Asset and Property Division
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Know Your Options During Property Division
At first glance, dividing up the assets of a home before a divorce court might seem easy. After all, you’ve got your stuff, and your former partner has theirs right? Well, not always. The fact is, ending a marriage and dividing your assets can be a complicated process. When it comes to property like homes, cars, pets, and even things like bank accounts and investments, it can be hard to figure out who gets what and why.
In moments like this, it’s important to work with a trusted family attorney to ensure that an amicable agreement is reached that benefits both parties as much as possible. When you’re facing the difficult task of asset division, it’s time to contact the attorneys at the Donahue Law Firm, LLC, Bend’s first choice for legal counsel.
What Courts Consider While Dividing Your Assets
- Each spouse’s contribution to the marriage.
- The economic circumstances of each spouse.
- How long the marriage lasted.
- The value of separate property received by each spouse during the marriage.
- If any assets were liquidated during the marriage.
- The final valuation of the property.
Don’t Let the Stress of Divorce Cloud Your Judgement
The process of divorce is already complicated and stressful enough, and dividing your property and accumulated debts at the same time can only put more strain on you, your former partner, and your family. Rather than guessing and getting only a portion of what you rightfully deserve, it’s in the best interest of both parties to work with a qualified family attorney.
Our law firm in Bend understands that dividing assets and property can cause frustration and tension during an already tense period. Our family attorneys will handle the minutia and nuance of the division, as well as your other divorce and legal separation needs.
Marital Property and Debt
Over the course of your marriage, you and your partner undoubtedly have made purchases and investments. During your marriage, and property you acquired, whether it’s a tangible asset or debt, is considered marital property and debt. Whether the property or debt is in joint ownership or only in one name, it’s still considered marital property. Common examples of marital property include:
- Houses or real estate purchased during the course of the marriage.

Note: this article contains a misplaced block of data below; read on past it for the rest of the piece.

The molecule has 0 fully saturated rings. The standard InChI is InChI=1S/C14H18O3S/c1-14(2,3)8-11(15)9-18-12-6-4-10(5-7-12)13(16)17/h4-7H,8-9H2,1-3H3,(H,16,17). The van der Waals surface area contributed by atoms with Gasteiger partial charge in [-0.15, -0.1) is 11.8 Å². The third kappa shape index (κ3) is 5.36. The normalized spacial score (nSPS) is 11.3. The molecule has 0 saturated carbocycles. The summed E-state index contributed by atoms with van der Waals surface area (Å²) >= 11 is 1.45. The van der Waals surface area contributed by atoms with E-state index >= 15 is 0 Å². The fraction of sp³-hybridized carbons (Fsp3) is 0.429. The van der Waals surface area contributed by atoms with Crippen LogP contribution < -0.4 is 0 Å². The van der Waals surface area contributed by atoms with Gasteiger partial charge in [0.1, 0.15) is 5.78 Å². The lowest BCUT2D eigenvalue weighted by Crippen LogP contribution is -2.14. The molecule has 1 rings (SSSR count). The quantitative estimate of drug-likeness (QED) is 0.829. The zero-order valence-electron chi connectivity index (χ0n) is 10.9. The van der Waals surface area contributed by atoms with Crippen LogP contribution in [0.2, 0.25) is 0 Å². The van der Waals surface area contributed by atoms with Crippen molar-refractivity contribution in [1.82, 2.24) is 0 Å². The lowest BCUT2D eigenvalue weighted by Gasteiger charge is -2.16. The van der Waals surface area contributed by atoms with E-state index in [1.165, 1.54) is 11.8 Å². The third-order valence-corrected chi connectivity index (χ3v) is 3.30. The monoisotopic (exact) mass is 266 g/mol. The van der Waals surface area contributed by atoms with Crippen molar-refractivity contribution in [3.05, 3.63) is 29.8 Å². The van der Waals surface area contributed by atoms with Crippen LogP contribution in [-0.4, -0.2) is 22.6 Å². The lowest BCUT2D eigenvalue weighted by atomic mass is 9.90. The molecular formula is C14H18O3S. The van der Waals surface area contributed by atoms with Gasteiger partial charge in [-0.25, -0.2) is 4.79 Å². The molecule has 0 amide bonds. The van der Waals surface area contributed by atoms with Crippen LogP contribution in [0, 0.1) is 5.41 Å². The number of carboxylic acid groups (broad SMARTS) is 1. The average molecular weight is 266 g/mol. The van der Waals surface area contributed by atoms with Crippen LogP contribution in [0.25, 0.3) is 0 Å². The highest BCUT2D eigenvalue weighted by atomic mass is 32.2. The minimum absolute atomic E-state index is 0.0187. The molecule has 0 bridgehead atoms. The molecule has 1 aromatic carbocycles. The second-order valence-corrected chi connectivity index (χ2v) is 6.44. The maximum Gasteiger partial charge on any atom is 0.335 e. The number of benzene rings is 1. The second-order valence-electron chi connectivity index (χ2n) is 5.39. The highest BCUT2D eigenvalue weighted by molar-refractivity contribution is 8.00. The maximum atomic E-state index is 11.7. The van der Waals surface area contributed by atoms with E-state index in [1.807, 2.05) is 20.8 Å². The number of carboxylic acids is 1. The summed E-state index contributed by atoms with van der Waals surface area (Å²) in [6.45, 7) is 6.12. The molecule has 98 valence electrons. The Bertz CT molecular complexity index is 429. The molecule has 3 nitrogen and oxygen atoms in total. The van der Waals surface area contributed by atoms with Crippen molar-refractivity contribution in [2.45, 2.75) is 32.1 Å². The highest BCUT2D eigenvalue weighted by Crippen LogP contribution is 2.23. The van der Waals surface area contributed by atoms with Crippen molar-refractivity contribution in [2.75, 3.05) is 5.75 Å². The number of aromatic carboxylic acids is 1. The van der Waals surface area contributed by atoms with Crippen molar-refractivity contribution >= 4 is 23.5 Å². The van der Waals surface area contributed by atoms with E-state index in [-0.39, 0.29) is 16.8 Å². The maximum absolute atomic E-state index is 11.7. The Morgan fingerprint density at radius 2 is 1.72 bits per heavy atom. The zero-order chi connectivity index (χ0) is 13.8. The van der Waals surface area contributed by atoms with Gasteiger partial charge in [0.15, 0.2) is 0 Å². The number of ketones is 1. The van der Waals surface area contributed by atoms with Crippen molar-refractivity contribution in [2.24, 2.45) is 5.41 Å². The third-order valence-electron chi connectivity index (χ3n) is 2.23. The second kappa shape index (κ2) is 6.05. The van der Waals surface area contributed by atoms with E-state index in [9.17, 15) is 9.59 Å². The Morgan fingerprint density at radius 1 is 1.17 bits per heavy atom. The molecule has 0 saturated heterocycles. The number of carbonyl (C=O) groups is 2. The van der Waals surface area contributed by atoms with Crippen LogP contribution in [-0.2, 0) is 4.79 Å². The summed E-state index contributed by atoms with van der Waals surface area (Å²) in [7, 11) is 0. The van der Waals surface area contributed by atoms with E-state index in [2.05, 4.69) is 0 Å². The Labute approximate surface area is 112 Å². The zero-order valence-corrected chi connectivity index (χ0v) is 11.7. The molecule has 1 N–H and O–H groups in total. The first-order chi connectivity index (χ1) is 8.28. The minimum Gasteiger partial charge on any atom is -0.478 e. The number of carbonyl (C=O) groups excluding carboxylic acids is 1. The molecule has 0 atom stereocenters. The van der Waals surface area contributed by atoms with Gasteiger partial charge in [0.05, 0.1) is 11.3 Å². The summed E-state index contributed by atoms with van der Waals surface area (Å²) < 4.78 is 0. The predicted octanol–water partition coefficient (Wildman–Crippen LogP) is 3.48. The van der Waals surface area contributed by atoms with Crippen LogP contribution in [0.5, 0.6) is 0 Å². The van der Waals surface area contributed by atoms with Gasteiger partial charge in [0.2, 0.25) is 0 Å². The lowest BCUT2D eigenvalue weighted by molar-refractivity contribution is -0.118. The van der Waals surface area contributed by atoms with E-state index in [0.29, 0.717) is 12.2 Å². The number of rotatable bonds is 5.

- Financial holdings, including bank accounts, mutual funds, stocks.
- Any companies or businesses.
- Vehicles, including cars, planes, boats, and others.
- Pension benefits, retirement accounts, and health savings.
- Any separate property or investments that have increased in value during the course of the marriage.
It’s often easier to define what’s considered to be separate property than marital property.
In general, any property you owned before the marriage is considered separate as long as the title or claim remained solely in your name during the marriage. Separate property also includes things like gifts, inheritances, and interest in a trust that you may have collected or received while in your marriage. In some cases, if your separate property increases in value during your marriage, that increased value may be considered marital property and could be divided by the court. Frequent examples of separate property that could be viewed as marital include:
- A cash inheritance that was placed into an investment account that increased in value during the marriage.
- A home that was purchased by one party before the marriage and increased in value.
- A home that was purchased before the marriage, but the spouse helped to pay the mortgage of the home.
- A bank account held before the marriage, but which the spouse made deposits into during the marriage.
- Any asset that was purchased before the marriage, and the spouse was later added to the title.
Dividing Your Marital Property
In the event that you and your former spouse cannot come to an agreement on how to divide your marital property and debt, the court that’s managing your divorce or separation will be given the authority to do so for you. This may not always benefit you, so working with a family attorney can help you get your fair share of the assets. In dividing your assets, the court and your attorney will consider factors like:
- The value of the property.
- The contribution each spouse made to the property.
- The economic standing of each partner at the time of the division.
- The decreases and increases in the value of the property during the course of the marriage.
Once the attorney and court have made distinctions between what’s considered separate and marital property, a monetary value is assigned to each asset and an equitable distribution is made.
Schedule a Consultation with Donahue Law Today
At the Donahue Law Firm, our family attorneys recognize that you worked hard during the course of your marriage and you deserve an equitable settlement of your marital property. When you’re struggling to divide your assets and property, contact our attorneys and ask to set up a consultation. You can rest easy knowing we’ll fight for you to ensure a fair and equitable distribution of your property.
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